Adding (retrofitting) a solar space heating system to your home is one way to combat increasing energy costs and to raise your home's market value. The two major types of solar retrofits are active systems (requiring mechanical energy and hardware such as pumps and fans to distribute heat) and passive systems (which depend on the natural circulation of a fluid for heat movement).
Modifying a home for accessibility is no small undertaking. Fortunately the process and end product have been refined and improved upon over the years, making the modern accessible home a place where even the most mobility-challenged can move about with comfort and ease.
The steps listed below will provide a great jumping-off point for any family looking to design and achieve an accessible home. Follow the links for more information on each subject.
Building an accessible home begins with the design process. The home’s location, lot configuration, floor plans and more must be taken into account. Design itself is a three-step process and will involve everything from financing, permitting and construction itself.
Read more on Designing an Accessible Home
Entering the Home
Getting into and out of the home is a big component to the accessible home. The modification of an existing home for accessibility will be influenced by the home’s structural floor system, the lot topography and the exterior wall materials. There are a few techniques that can be employed when making the entrance of a home accessible.
Read more on an Accessible Home Entrance
Elevators and Lifts
There are basically three options to consider when making a multistory home accessible: a residential elevator, stair lifts and platform lifts. Each has an associated cost as well as inherent advantages and disadvantages.
Read more on Elevators and Lifts in an Accessible Home
Bathrooms can be challenging to alter to meet accessibility needs, so extra care and design considerations are key. The bathroom should have enough overall size to provide sufficient space to use each fixture, operate the door and maneuver to perform common bathroom activities.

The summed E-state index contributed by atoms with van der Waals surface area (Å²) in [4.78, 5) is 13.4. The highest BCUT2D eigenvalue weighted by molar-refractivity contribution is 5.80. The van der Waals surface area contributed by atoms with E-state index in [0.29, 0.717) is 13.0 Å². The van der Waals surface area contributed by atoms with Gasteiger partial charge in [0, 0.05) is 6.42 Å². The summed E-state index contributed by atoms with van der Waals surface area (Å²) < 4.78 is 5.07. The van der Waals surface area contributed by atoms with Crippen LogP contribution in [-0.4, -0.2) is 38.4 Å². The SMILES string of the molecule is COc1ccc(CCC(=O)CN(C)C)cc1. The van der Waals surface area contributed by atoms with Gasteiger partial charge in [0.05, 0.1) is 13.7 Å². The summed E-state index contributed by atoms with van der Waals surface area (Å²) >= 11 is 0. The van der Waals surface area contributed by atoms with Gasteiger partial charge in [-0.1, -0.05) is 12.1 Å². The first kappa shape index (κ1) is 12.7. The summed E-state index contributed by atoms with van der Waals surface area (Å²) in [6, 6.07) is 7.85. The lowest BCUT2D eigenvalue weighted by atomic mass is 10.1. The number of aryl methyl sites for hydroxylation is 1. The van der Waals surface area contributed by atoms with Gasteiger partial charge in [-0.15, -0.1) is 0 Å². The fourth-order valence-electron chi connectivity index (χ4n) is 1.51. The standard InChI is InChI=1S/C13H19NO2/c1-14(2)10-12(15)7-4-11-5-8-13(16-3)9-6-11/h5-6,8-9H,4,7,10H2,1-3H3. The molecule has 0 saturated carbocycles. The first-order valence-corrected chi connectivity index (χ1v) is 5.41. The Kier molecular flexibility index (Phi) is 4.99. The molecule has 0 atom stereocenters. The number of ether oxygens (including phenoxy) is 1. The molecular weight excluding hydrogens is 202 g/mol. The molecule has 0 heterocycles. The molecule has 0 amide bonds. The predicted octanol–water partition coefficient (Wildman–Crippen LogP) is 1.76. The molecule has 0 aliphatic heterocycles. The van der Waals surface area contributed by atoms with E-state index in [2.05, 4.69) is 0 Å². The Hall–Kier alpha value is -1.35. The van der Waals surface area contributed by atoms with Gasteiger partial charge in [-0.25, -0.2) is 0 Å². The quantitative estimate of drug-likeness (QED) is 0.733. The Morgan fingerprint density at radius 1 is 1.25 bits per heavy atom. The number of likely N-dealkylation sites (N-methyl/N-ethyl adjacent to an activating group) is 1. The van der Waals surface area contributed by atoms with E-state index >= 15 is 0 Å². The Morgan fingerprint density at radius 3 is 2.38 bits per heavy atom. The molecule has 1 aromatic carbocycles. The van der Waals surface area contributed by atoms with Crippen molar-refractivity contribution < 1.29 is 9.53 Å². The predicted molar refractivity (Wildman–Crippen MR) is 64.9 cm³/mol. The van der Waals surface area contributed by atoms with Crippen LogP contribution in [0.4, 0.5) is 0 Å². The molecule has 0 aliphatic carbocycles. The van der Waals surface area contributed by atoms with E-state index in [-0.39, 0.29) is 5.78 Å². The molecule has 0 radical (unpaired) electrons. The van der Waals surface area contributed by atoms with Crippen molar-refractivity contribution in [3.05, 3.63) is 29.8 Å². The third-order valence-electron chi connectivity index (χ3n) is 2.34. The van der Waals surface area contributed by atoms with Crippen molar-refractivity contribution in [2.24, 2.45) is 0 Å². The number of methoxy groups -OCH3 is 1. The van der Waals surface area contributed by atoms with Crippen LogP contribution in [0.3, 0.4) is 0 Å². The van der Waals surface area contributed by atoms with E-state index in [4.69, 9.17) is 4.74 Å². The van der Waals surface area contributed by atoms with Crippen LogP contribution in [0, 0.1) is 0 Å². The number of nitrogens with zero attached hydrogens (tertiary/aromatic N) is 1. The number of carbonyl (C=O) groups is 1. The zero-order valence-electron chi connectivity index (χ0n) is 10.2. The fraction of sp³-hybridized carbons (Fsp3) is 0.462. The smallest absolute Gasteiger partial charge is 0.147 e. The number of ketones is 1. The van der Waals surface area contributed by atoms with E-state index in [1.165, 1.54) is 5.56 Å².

Read more on Accessible Bathrooms
The fixtures in an accessible bathroom need to be situated to accommodate accessibility needs. This includes toilets, sinks, tubs/showers, bathtubs and stall showers. All of these can be installed to facilitate wheelchair access, but the selection of fixtures will come down to existing space, budget and specific needs.
Read more on Accessible Bathroom Fixtures
Grab bars are essential tools within the accessible bathroom. While there is no golden rule when it comes to grab bar installation, the best option and location will be determined by the intended use and the user’s size and capabilities.
Read more on Grab Bars
An accessible kitchen should function within a home’s existing floor plan and should account for the individual’s circumstance and habits. Like any kitchen, the accessible kitchen will provide adequate space for the three main activities: stove/cooktop use, refrigerator and freezer access and sink/dishwasher tasks.
Read more on an Accessible Kitchen
Doors in an accessible home should be wide enough to allow for comfortable passage and should be installed with enough maneuvering clearance to open and pass through the unit.
Read more on Doors in an Accessible Home
There are a number of window options to choose from for an Accessible Home. Ease of operation need not be the only consideration when choosing windows. Aesthetics, privacy and fresh air and natural light needs should also come into play, as they do for any home.
Read more on Windows in an Accessible Home
Outdoor rooms and spaces for an Accessible Home must account for both the space itself and the transition from inside to outside. The main concern regards the pathways and ensuring that they are traversable to the wheelchair user. Be mindful that some pathway materials such as loose gravel and even grass may be inaccessible to those who utilize assistive devices for mobility.
Read more on Outdoor Rooms for an Accessible Home
Copyright Paralyzed Veterans of America
For more in-depth information on making your home accessible, follow this link to purchase the PVA’s second edition of Accessible Home Design: Architectural Solutions for the Wheelchair User or buy it directly from Amazon.